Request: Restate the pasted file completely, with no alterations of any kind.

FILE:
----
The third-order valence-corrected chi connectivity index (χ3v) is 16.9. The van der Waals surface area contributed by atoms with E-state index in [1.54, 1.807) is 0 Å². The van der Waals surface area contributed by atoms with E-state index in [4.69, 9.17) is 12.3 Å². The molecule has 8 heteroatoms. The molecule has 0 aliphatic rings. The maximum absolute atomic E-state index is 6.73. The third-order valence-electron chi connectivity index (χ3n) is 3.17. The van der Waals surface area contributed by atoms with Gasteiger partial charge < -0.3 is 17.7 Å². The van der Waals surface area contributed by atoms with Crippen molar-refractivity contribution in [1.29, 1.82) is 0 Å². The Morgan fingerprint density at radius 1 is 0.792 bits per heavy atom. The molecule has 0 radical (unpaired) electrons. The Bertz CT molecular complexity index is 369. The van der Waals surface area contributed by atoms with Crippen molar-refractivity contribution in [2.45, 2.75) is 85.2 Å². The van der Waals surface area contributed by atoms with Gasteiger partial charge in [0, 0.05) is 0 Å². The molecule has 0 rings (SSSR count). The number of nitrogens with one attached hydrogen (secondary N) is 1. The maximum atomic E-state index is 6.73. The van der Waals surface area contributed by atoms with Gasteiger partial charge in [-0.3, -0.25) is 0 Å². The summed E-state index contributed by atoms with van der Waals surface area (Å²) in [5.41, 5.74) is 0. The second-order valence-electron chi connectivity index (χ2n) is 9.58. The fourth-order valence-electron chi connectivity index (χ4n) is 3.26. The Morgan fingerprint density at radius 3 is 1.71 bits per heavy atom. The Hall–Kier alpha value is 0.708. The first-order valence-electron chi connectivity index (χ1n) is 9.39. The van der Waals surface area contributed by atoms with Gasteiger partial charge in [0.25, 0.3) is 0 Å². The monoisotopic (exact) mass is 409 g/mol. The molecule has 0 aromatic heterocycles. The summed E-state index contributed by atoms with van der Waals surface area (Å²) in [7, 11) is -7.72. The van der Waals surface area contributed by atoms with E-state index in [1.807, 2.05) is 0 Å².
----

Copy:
The third-order valence-corrected chi connectivity index (χ3v) is 16.9. The van der Waals surface area contributed by atoms with E-state index in [1.54, 1.807) is 0 Å². The van der Waals surface area contributed by atoms with E-state index in [4.69, 9.17) is 12.3 Å². The molecule has 8 heteroatoms. The molecule has 0 aliphatic rings. The maximum absolute atomic E-state index is 6.73. The third-order valence-electron chi connectivity index (χ3n) is 3.17. The van der Waals surface area contributed by atoms with Gasteiger partial charge < -0.3 is 17.7 Å². The van der Waals surface area contributed by atoms with Crippen molar-refractivity contribution in [1.29, 1.82) is 0 Å². The Morgan fingerprint density at radius 1 is 0.792 bits per heavy atom. The molecule has 0 radical (unpaired) electrons. The Bertz CT molecular complexity index is 369. The van der Waals surface area contributed by atoms with Crippen molar-refractivity contribution in [2.45, 2.75) is 85.2 Å². The van der Waals surface area contributed by atoms with Gasteiger partial charge in [0, 0.05) is 0 Å². The molecule has 0 rings (SSSR count). The number of nitrogens with one attached hydrogen (secondary N) is 1. The maximum atomic E-state index is 6.73. The van der Waals surface area contributed by atoms with Gasteiger partial charge in [-0.3, -0.25) is 0 Å². The summed E-state index contributed by atoms with van der Waals surface area (Å²) in [5.41, 5.74) is 0. The second-order valence-electron chi connectivity index (χ2n) is 9.58. The fourth-order valence-electron chi connectivity index (χ4n) is 3.26. The Morgan fingerprint density at radius 3 is 1.71 bits per heavy atom. The Hall–Kier alpha value is 0.708. The first-order valence-electron chi connectivity index (χ1n) is 9.39. The van der Waals surface area contributed by atoms with Gasteiger partial charge in [0.25, 0.3) is 0 Å². The monoisotopic (exact) mass is 409 g/mol. The molecule has 0 aromatic heterocycles. The summed E-state index contributed by atoms with van der Waals surface area (Å²) in [7, 11) is -7.72. The van der Waals surface area contributed by atoms with E-state index in [1.807, 2.05) is 0 Å².